Android Auto is a convenient, rarely-discussed app. It also breaks surprisingly often. Here are some tips that will hopefully help you out.
Android Auto disconnects can be common and the list of suggestions a person can try to fix them is a little absurd. For example, many owner’s manuals suggest things like bringing your vehicle to a manufacturing facility or contacting the dealership. While it’s possible those could be viable, last-ditch options, there are some things you can try from the comfort of your home (or car) that don’t involve driving to a factory that could be overseas.
Android Auto is a perfect example of the word ‘nifty.’ The app enables people to use numerous Android smartphone apps from the dashboard of a modern vehicle. It’s convenient, certainly, but it also promotes safe, distraction-free driving. Instead of fiddling with Spotify or Google Maps on a phone, users can see those apps right on their car’s built-in display. Unfortunately, Android Auto is also prone to errors since there are so many parts of the system that need to be compatible.
Those errors are common enough that almost any amount of Google searching you do with the phrase ‘Android Auto’ will produce results from disgruntled users looking for a solution to their connection issues. These posts come from every corner of the internet. Some of the complaints are in the form of Twitter conversations with automotive companies, some are in vehicle-specific forums, but all of them funnel people towards Google’s customer support. The resulting suggestions seem to be producing mixed results for car owners, resulting in further headaches.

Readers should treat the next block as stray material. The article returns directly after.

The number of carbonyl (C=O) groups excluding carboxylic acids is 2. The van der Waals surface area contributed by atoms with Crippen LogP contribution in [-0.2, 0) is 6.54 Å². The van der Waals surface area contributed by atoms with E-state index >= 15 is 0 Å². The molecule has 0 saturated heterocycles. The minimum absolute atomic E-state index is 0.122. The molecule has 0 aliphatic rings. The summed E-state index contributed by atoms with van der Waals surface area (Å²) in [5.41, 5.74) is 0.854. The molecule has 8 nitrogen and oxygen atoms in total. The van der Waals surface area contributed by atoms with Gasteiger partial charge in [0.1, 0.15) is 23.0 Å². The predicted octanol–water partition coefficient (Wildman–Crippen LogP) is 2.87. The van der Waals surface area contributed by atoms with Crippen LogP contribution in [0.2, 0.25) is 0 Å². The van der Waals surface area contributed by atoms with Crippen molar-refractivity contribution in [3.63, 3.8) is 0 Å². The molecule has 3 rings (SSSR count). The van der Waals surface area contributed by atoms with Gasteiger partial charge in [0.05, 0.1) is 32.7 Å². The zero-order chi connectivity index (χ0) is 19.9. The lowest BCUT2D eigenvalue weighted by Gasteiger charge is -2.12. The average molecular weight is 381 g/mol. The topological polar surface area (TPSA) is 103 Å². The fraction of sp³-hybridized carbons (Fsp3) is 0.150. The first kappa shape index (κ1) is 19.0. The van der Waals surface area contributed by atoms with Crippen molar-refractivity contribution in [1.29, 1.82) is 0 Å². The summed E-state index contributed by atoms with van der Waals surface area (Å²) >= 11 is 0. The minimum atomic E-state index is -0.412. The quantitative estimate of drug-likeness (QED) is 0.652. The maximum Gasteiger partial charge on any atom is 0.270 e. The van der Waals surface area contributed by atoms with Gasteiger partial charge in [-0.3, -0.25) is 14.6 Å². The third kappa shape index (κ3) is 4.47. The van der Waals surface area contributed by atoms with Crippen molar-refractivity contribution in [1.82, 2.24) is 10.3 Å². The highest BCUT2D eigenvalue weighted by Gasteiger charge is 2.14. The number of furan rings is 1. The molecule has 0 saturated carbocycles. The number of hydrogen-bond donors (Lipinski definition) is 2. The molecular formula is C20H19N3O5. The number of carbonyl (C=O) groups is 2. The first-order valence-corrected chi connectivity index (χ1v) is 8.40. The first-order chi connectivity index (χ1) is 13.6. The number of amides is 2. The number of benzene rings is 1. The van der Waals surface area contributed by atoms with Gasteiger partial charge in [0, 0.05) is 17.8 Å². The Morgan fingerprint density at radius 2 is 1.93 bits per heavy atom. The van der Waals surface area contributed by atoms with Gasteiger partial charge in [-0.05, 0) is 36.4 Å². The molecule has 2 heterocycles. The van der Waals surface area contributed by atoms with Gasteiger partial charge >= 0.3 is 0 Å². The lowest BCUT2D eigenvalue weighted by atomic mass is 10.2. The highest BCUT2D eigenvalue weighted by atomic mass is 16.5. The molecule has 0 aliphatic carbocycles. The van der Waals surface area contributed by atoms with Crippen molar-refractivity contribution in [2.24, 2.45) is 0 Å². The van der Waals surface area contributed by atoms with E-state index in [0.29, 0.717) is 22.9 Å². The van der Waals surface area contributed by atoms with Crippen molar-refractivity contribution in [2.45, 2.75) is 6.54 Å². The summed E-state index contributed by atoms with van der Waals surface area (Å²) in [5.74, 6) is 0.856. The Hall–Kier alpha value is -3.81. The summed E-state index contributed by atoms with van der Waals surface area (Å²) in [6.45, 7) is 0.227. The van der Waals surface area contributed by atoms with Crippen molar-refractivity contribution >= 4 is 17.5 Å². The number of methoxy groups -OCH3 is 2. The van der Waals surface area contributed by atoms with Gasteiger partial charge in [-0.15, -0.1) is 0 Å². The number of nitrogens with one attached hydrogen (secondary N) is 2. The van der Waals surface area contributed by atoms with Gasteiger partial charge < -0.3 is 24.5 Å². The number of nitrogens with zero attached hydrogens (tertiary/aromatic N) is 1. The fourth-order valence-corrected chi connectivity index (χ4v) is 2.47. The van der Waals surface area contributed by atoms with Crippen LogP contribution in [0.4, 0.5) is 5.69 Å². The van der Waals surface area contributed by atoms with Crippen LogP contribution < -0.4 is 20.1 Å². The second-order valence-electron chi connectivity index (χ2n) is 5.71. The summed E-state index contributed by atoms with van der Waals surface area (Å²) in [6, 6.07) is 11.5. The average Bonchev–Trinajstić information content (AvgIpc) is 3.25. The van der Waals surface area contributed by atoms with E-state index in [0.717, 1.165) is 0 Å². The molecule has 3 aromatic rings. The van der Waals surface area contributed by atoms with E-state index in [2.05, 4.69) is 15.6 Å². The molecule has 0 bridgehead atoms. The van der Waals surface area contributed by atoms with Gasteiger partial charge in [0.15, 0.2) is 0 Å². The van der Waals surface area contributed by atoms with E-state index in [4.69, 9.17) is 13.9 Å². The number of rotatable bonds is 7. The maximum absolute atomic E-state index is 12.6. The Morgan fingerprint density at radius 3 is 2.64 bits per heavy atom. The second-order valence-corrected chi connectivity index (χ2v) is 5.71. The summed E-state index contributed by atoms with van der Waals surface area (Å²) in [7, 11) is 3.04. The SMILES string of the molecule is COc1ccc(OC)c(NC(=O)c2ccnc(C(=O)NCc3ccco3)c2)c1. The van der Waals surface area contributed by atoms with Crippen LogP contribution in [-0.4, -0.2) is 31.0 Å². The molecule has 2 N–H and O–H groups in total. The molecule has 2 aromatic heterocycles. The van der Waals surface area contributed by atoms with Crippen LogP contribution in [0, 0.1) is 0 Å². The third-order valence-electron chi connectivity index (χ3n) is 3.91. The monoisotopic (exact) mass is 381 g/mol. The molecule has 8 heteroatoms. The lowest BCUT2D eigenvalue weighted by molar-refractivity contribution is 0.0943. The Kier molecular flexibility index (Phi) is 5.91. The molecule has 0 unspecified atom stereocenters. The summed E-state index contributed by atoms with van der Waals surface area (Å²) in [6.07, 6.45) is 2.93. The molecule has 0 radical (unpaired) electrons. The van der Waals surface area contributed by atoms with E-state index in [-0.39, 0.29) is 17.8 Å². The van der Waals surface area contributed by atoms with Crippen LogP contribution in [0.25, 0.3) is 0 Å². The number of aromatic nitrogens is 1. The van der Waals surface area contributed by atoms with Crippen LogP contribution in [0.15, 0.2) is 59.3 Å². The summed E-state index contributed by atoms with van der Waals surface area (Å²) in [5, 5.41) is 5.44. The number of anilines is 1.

Google’s Suggested Android Auto Fixes
Google’s support forum for Android Auto is laden with boilerplate replies directing people to an FAQ page. Even clicking that initial link doesn’t always pull up the proper thread, so for those who don’t want to chase the page down, here’s what Google recommends you try. The first step is to confirm that plugging your smartphone into the vehicle’s USB port charges your phone. If it doesn’t, the issue could be your USB cable (Google recommends using a USB 3.0 cable) or an issue with the physical port either in the vehicle or on your phone. Usually, the ‘check for debris on the port’ suggestion is just annoying, but when it comes to in-car USB, it’s worth a look. Cars are much more prone to gathering dust and dirt than people’s homes.
Step two is to confirm Android Auto is enabled on your vehicle. Oftentimes, there’s a toggle in the dashboard settings, but on some vehicles (Google calls out Hyundai and Kia directly), it must be enabled by the dealership or manufacturer. The next steps suggest making sure the phone is on, unlocked, and in data transfer mode. On many Android devices, that will mean opening notifications after connecting through USB and choosing ‘MTP’ or ‘Media Transfer’ modes. Another step recommends confirming your phone has the latest version of the Google Play Store and the Android Auto app. Additionally, it may be helpful to restart your car’s dashboard/infotainment system. Modern cars are just big computers, and if something gets goofed with their software, a simple reset could be all they need to start working again.
Finally, Google recommends clearing the stored cache on your phone for all apps related to Android Auto. That means clearing the caches and storage for Android Auto, Google Assistant, and Google Play Services. This is typically accomplished by opening your device’s Settings app, navigating to ‘Apps & Notifications’ (or something similar), selecting the desired app, and then choosing to clear the cache or storage. On these specific apps, clearing cache or storage shouldn’t result in any meaningful losses of data, so it’s certainly worth trying. Keep all of these tips in mind, and fixing Android Auto issues should (hopefully) be a piece of cake.
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